Which says all you need to know.
There just haven’t been that many players in Michigan who have all the tools that Leto has — somebody who is this athletic and can pitch and hit and field and run and pitch some more.
“He’s probably the closest thing we have had to a five-tool player since Derek Jeter,” Wilson said.
“There has never been a guy in Michigan who is as highly-touted as Luke Leto and that includes Derek Jeter, simply based on the times,” Wilson said. “I’m not saying he’s better than Jeter. Just based on the times, when we recruit kids earlier. The times have changed. I’ve known about Luke since he was in the sixth grade.”
Leto has handled the hype with a level head.
“It’s all projection,” said his father, Tim Leto. “Honestly, I don’t think Luke gets wrapped about it, and I know I don’t. Around him, we don’t get too worked up about the rankings.”
A rare athlete
Many elite athletes stick to one sport, practicing year-round.
But this is where this story takes a surprising turn.
In an age of specialization, Leto is something special, a true three-sport high school athlete. He plays baseball, football and basketball — and he is exceptional at all of them. He started on the varsity basketball team last winter as a freshman and was named all-conference.
But still, trying to juggle all three sports has been a challenge.
“He definitely gets pulled in all directions,” Tim Leto said. “It’s harder and harder. But coaches at Portage Central have been pretty good and they work together.”
Leto can’t make it to summer basketball games right now because he is busy playing baseball. He plays for Team Elite, a prestigious travel team based in Georgia. And he won’t be able to make it to preseason football practices in August because he is expected to make Team USA Baseball’s 15U team, which will play in Panama.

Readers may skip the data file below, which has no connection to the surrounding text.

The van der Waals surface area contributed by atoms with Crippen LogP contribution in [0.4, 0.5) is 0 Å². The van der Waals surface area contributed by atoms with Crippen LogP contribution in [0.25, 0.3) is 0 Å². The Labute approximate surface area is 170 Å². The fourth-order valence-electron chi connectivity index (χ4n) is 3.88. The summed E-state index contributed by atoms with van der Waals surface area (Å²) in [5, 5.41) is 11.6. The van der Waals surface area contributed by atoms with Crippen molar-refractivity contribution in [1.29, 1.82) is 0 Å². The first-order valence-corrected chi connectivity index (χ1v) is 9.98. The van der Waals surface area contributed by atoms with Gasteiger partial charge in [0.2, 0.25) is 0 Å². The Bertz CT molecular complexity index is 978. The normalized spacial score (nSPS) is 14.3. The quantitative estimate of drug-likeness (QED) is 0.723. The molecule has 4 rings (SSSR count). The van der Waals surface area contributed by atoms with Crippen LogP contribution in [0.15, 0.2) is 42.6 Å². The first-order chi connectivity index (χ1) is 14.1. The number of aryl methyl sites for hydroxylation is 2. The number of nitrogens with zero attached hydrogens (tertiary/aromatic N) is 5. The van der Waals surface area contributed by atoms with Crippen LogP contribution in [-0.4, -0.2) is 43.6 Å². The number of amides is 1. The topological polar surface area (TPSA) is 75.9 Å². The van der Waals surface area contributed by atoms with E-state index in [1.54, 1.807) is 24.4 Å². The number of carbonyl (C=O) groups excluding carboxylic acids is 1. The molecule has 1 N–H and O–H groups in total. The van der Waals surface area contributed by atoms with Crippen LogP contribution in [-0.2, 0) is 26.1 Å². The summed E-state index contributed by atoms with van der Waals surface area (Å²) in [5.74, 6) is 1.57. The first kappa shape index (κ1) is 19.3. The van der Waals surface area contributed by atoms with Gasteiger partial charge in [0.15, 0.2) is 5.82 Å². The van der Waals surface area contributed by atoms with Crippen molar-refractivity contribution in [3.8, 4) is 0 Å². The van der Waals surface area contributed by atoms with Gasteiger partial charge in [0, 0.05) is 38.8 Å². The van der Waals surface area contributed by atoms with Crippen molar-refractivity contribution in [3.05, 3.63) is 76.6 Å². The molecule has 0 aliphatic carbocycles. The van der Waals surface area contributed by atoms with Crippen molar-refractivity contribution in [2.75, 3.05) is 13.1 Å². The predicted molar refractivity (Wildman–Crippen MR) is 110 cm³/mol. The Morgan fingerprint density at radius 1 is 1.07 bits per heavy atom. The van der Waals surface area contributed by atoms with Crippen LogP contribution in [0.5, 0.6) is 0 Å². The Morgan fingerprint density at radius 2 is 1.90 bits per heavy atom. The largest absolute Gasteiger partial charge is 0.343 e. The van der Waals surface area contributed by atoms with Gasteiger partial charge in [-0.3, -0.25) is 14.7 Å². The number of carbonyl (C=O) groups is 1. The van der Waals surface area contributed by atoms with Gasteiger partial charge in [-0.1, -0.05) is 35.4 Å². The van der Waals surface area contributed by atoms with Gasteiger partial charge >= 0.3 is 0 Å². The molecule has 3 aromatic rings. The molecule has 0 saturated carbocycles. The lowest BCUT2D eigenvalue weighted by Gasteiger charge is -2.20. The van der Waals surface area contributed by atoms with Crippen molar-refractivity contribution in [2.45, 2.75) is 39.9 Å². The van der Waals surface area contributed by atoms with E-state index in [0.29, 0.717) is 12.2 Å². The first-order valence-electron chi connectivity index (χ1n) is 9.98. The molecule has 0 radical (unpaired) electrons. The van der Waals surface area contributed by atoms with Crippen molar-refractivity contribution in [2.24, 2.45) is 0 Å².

“If he makes USA Baseball, he won’t be back from Panama, until I think, the day of the first football game,” Tim Leto said. “Then, he (can) join in and probably start out at wide receiver.”
“Luke is that kid that doesn’t come along that often, especially in baseball,” Maxwell said. “He is not only athletic and fast but he knows how to play the game. He is highly intelligent on the field with a great temperament for the game. His peers all respect him on and off of the field, which lets everyone know what kind of person and teammate he is.
“It is always hard to project how good a player will become, especially at 15, but if Luke continues on this path he has a chance to play the game for years to come and have a large amount of success in doing so.”
What does the future hold?
Finally, there is one more thing to like about Leto — his attitude.
“What sets him apart for someone of his ability is that he is a very humble kid, and that is not always the case in this day and age,” Maxwell said. “His humbleness is something that I don’t see changing and it will take him very far in the game of baseball.”
Leto started out playing travel ball in Kalamazoo, but his reputation quickly spread. He joined other teams, including the Motor City Hit Dogs, the top travel program in Michigan.
“He’s very humble,” Goff said. “His parents keep him that way. Tim keeps a close watch on him, his pitch count, his days off. To his credit, he’s hard-core.”
Leto wanted to play in the SEC and decided to go to LSU. “It checked all the boxes,” Leto said. “It was a big stadium. When I stepped on campus, I loved it. I’ve always been a fan of LSU since I was young.”
After verbally committing with LSU, Leto feels as if he is starting again.
“It’s kind of a restart,” he said. “Now, I have to work my way, so when I get there, I can start.”
There is one simmering question about Leto: What position will he play once his body starts to develop?
He has never really weight lifted. “No, I really haven’t,” Leto said.
Mainly because he hasn’t had time.
So he is bound to get stronger and bigger. Some think that when he puts on some weight, that he will move to a corner infield position.
“He’s going to get bigger,” Goff said. “To me, corner infield is in his future. But Cal Ripken was 6-4 and played shortstop, so anything is possible.”
That’s the main point about Leto.
Right now, anything seems possible.
Because he is so talented and has such a good head on his shoulders.